Gg’s Chicken Soup

Chicken soup has to be the most versatile soup. Add what you like, omit what you don’t. Make it chunky or if you can be bothered, cut everything into bite-sized pieces. It goes with bread, pasta or rice. If you add potatoes, that saves you the trouble of cooking additional starch. I like to add a poached egg when I serve chicken soup as my DCM likes poached eggs. Don’t wait till you feel sick to make chicken soup. I have it a lot and I never catch a cold.

Gg’s Chicken Soup Recipe:
(serves 1 – 6)


  • 2 to 3 litres chicken stock (strained)
  • 2 big carrots (cut into bite-sized pieces)
  • 2 medium onions (cut into bite-sized pieces)
  • additional vegetables of your choice (cut into bite-sized pieces)
  • reserved chicken breast meat from chicken stock (cut into bite-sized pieces)


  • salt & pepper (to taste)


  1. Combine chicken stock, carrots and onions in a pot. Bring to a boil then simmer for 15 to 20 minutes.
  2. Add additional vegetables and bring to a boil.
  3. Add chicken meat, season and serve.


Chicken Soup For The Tum

Chicken soup is touted for its restorative properties when one has a cold. I’m not entirely sure about that and I don’t really care. I only know it’s simple to make, delicious and healthy.

When you grow up, you’re going to make a great pot of chicken soup…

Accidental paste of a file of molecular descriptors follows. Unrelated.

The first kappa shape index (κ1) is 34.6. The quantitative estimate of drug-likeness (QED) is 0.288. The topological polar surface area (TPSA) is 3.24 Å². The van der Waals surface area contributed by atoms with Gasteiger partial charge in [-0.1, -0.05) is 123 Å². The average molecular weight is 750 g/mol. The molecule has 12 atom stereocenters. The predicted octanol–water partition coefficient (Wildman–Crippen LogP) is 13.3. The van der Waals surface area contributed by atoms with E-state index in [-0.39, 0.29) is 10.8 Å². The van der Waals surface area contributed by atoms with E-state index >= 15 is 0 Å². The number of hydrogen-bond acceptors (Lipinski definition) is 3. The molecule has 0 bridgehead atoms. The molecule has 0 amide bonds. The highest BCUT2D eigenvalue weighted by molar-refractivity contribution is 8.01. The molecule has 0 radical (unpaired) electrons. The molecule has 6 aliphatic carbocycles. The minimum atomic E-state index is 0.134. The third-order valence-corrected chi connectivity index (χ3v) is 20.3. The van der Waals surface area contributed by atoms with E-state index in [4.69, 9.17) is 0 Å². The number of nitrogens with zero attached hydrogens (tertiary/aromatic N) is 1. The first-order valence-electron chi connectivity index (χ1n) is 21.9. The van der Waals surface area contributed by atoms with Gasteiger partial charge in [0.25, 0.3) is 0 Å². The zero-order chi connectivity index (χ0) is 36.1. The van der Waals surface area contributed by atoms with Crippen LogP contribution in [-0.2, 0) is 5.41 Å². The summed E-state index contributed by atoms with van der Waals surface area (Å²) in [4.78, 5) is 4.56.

I love adding lots of vegetables to my chicken soup.

It almost ends up as vegetable soup with chicken. There’s the standard carrots and onions (no celery as my DCM doesn’t like it) of course. I also like adding bamboo shoot slices, broccoli, cherry tomatoes, baby Chinese spinach, corn kernels, lotus root slices, mushrooms and watercress. You can add anything you like. While all that gives the soup more flavour and texture, a good chicken soup starts with a good stock.

Martin Yan said that with “a good stock, you can make a good soup”, According to him anything can be done with soup stock as “it’s like a strong foundation” from which “everything tastes good”. I concur! And you also know what else Martin Yan says right? “If Yan can cook, so can you!” That line never fails to amuse me. I digress.

 A soup stock consists of water, protein and aromatics. For chicken soup, I throw two to three fresh or dry bay leaves, a whole chicken breast on the bone, chicken wing tips, the chicken spine, neck and feet, an entire bulb of garlic or more simply halved horizontally with the paper left on and a knob of unpeeled ginger roughly sliced into a big pot of boiling water. There’s no fixed amount of how much of each ingredient goes into the stock. If you want a richer stock, throw in more chicken bones. If you like or do not like garlic or ginger add more or omit. If you have dry or fresh thyme, rosemary or any other herb you like, add that to the stock as well.